Amid backlash against Nike over its decision to use former quarterback Colin Kaepernick for its “Just Do It” campaign, U.S. congressman is saying that people should get rid of their Nikes and replace them with New Balances.
“With Nike hiring Colin Kaepernick, the San Francisco 49ers famed kneeling quarterback, who protest[ed] during our national anthem, there has never been a better time to show off your Maine-Made New Balance shoes!” said Maine Rep. Bruce Poliquin, a Republican, on Facebook on Sept. 6.
“There are hundreds of your fellow Mainers who make these shoes that no doubt agree,” Poliquin added. “Share if you agree too.” New Balance is based in Boston, Massachusetts.
With Nike hiring Colin Kaepernick, the San Francisco 49ers famed kneeling quarterback, who protest during our national…
Meanwhile, on a Facebook page dedicated to Ann Romney, a number of commentators wrote that they would buy New Balance.
“My husband will not buy anything but New Balance. Because they are made in America, and the most comfortable,” one person wrote. “Love my New Balance Shoes! Will be shopping for a new pair this weekend,” wrote another person.
“Buy New balance not Nike,” another wrote.
In September 2016, Kaepernick drew national ire after he took a knee during the playing of the U.S. national anthem, saying that he is protesting injustice and police brutality. It’s become a thorny issue for the NFL, advertisers, and players. Last year, President Donald Trump said that players who take a knee should be fired, triggering about 200 NFL players to protest that Sunday during the anthem.
The new Nike campaign, unveiled last week, features a black-and-white photo of Kaepernick, who hasn’t been signed with an NFL team, with the text: “Believe in something. Even if it means sacrificing everything. Just do it.”
A number of people on social media indicated that they would boycott Nike while some posted videos and photos of them burning Nike apparel and shoes.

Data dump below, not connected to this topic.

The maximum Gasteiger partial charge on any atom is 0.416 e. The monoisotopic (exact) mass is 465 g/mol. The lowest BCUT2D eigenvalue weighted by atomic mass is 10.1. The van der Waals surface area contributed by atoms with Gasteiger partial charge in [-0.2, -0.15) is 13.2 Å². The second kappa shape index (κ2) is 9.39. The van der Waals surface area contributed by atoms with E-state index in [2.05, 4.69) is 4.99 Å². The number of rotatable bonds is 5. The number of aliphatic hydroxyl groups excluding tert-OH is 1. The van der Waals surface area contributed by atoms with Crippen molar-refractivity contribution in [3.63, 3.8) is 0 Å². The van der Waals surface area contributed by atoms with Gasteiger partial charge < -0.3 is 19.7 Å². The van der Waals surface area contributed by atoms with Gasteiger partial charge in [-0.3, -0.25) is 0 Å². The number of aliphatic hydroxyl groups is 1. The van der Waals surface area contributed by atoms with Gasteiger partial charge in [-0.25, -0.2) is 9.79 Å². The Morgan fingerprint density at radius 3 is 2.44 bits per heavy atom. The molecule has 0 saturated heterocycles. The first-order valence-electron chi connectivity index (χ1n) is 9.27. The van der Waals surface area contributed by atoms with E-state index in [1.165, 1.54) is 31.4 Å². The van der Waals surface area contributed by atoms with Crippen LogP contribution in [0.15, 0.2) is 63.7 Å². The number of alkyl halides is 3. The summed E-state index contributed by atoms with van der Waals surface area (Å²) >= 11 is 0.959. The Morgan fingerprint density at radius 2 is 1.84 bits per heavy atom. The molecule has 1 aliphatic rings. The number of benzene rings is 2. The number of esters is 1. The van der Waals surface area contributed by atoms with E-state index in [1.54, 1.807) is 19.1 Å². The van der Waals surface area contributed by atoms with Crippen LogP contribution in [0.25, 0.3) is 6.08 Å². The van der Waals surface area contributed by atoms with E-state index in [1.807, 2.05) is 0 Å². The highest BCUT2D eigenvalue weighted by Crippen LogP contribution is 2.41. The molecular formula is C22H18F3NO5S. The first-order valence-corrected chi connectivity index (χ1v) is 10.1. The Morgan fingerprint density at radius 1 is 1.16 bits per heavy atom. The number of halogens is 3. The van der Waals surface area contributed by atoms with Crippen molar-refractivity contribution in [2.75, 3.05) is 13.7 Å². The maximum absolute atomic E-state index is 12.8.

Nike Takes a Hit
“Nike is getting absolutely killed with anger and boycotts. I wonder if they had any idea that it would be this way?” President Trump tweeted this week.
On Sept. 7, Trump again weighed in on the controversy: “What was Nike thinking?”
A poll from Morning Consult found that before the campaign, 49 percent of respondents said they would buy Nike products. After the Kaepernick ad was launched, only 39 percent said they would, according to the survey.
“Before the announcement, Nike had a net +69 favorable impression among consumers, it has now declined 34 points to +35 favorable,” said Morning Consult.
There was also no boost among its key demographic. “Among younger generations, Nike users, African Americans, and other key demographics, Nike’s favorability declined rather than improved,” said the pollster.
In 2016, Matt LeBretton, New Balance’s vice president for communications, told The Wall Street Journal that the firm “we feel things are going to move in the right direction” under Trump, who was not yet sworn into office. LeBretton’s comments were made in the context of Trump’s opposition to the Trans-Pacific Partnership trade deal. As the New York Times noted at the time, people posted photos or videos of them burning New Balance shoes or throwing them in the trash over the purported Trump support.